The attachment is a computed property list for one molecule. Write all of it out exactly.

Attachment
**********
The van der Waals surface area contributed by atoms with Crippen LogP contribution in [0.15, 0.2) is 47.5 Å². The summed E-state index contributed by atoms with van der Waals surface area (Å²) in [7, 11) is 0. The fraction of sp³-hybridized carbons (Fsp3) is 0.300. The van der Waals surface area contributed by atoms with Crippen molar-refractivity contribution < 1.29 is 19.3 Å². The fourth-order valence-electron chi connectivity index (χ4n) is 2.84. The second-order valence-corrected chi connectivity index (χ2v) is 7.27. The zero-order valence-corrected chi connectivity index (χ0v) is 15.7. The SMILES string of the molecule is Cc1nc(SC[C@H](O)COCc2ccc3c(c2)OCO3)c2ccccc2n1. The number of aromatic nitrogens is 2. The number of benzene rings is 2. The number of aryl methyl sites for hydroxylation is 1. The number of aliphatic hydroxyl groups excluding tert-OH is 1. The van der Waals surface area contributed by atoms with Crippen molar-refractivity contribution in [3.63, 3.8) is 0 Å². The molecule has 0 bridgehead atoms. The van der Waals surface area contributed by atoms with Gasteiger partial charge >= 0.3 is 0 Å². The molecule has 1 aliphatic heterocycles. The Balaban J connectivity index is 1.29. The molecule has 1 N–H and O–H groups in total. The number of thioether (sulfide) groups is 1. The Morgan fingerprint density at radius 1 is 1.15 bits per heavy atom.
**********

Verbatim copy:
The van der Waals surface area contributed by atoms with Crippen LogP contribution in [0.15, 0.2) is 47.5 Å². The summed E-state index contributed by atoms with van der Waals surface area (Å²) in [7, 11) is 0. The fraction of sp³-hybridized carbons (Fsp3) is 0.300. The van der Waals surface area contributed by atoms with Crippen molar-refractivity contribution < 1.29 is 19.3 Å². The fourth-order valence-electron chi connectivity index (χ4n) is 2.84. The second-order valence-corrected chi connectivity index (χ2v) is 7.27. The zero-order valence-corrected chi connectivity index (χ0v) is 15.7. The SMILES string of the molecule is Cc1nc(SC[C@H](O)COCc2ccc3c(c2)OCO3)c2ccccc2n1. The number of aromatic nitrogens is 2. The number of benzene rings is 2. The number of aryl methyl sites for hydroxylation is 1. The number of aliphatic hydroxyl groups excluding tert-OH is 1. The van der Waals surface area contributed by atoms with Crippen molar-refractivity contribution in [3.63, 3.8) is 0 Å². The molecule has 0 bridgehead atoms. The van der Waals surface area contributed by atoms with Gasteiger partial charge >= 0.3 is 0 Å². The molecule has 1 aliphatic heterocycles. The Balaban J connectivity index is 1.29. The molecule has 1 N–H and O–H groups in total. The number of thioether (sulfide) groups is 1. The Morgan fingerprint density at radius 1 is 1.15 bits per heavy atom.